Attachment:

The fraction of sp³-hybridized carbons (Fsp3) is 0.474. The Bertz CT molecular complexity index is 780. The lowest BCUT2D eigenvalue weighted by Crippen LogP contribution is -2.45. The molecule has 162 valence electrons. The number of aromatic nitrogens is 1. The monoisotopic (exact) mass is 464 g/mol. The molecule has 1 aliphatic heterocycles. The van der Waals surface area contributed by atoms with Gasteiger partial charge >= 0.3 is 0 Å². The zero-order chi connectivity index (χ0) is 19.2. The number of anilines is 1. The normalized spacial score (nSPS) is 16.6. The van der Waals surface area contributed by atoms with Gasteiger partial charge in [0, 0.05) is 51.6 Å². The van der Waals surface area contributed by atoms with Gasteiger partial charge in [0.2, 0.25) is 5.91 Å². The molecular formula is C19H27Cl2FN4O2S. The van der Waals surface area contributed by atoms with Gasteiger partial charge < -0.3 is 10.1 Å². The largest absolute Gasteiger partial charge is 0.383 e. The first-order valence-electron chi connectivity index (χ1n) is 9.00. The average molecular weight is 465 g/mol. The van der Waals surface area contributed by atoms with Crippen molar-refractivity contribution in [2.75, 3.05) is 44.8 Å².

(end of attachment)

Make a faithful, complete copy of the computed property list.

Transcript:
The fraction of sp³-hybridized carbons (Fsp3) is 0.474. The Bertz CT molecular complexity index is 780. The lowest BCUT2D eigenvalue weighted by Crippen LogP contribution is -2.45. The molecule has 162 valence electrons. The number of aromatic nitrogens is 1. The monoisotopic (exact) mass is 464 g/mol. The molecule has 1 aliphatic heterocycles. The van der Waals surface area contributed by atoms with Gasteiger partial charge >= 0.3 is 0 Å². The zero-order chi connectivity index (χ0) is 19.2. The number of anilines is 1. The normalized spacial score (nSPS) is 16.6. The van der Waals surface area contributed by atoms with Gasteiger partial charge in [0, 0.05) is 51.6 Å². The van der Waals surface area contributed by atoms with Gasteiger partial charge in [0.2, 0.25) is 5.91 Å². The molecular formula is C19H27Cl2FN4O2S. The van der Waals surface area contributed by atoms with Gasteiger partial charge < -0.3 is 10.1 Å². The largest absolute Gasteiger partial charge is 0.383 e. The first-order valence-electron chi connectivity index (χ1n) is 9.00. The average molecular weight is 465 g/mol. The van der Waals surface area contributed by atoms with Crippen molar-refractivity contribution in [2.75, 3.05) is 44.8 Å².